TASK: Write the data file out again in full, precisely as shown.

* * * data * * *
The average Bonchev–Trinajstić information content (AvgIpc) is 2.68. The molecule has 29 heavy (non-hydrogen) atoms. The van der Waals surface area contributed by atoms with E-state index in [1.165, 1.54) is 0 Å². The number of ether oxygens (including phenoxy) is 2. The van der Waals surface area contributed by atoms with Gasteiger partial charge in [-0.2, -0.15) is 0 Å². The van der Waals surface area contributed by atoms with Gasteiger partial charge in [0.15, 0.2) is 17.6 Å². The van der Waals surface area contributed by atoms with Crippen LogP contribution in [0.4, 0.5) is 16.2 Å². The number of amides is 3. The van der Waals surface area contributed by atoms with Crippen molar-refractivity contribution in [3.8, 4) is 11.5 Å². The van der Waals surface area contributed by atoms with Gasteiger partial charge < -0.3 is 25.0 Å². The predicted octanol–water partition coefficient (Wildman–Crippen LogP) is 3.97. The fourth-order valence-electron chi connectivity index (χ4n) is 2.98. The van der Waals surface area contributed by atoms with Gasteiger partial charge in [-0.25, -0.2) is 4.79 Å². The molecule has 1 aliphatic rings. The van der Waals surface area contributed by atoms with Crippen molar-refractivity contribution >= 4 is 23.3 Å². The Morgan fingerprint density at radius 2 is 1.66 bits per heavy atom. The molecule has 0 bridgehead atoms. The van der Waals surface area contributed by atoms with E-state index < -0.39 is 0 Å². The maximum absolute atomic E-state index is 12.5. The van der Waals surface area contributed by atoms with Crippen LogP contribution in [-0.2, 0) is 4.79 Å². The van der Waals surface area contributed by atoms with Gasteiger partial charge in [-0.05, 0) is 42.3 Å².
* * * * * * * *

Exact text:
The average Bonchev–Trinajstić information content (AvgIpc) is 2.68. The molecule has 29 heavy (non-hydrogen) atoms. The van der Waals surface area contributed by atoms with E-state index in [1.165, 1.54) is 0 Å². The number of ether oxygens (including phenoxy) is 2. The van der Waals surface area contributed by atoms with Gasteiger partial charge in [-0.2, -0.15) is 0 Å². The van der Waals surface area contributed by atoms with Gasteiger partial charge in [0.15, 0.2) is 17.6 Å². The van der Waals surface area contributed by atoms with Crippen LogP contribution in [0.4, 0.5) is 16.2 Å². The number of amides is 3. The van der Waals surface area contributed by atoms with Crippen molar-refractivity contribution in [3.8, 4) is 11.5 Å². The van der Waals surface area contributed by atoms with Gasteiger partial charge < -0.3 is 25.0 Å². The predicted octanol–water partition coefficient (Wildman–Crippen LogP) is 3.97. The fourth-order valence-electron chi connectivity index (χ4n) is 2.98. The van der Waals surface area contributed by atoms with Gasteiger partial charge in [-0.25, -0.2) is 4.79 Å². The molecule has 1 aliphatic rings. The van der Waals surface area contributed by atoms with Crippen molar-refractivity contribution >= 4 is 23.3 Å². The Morgan fingerprint density at radius 2 is 1.66 bits per heavy atom. The molecule has 0 bridgehead atoms. The van der Waals surface area contributed by atoms with E-state index < -0.39 is 0 Å². The maximum absolute atomic E-state index is 12.5. The van der Waals surface area contributed by atoms with Crippen LogP contribution in [-0.2, 0) is 4.79 Å². The van der Waals surface area contributed by atoms with Gasteiger partial charge in [-0.05, 0) is 42.3 Å².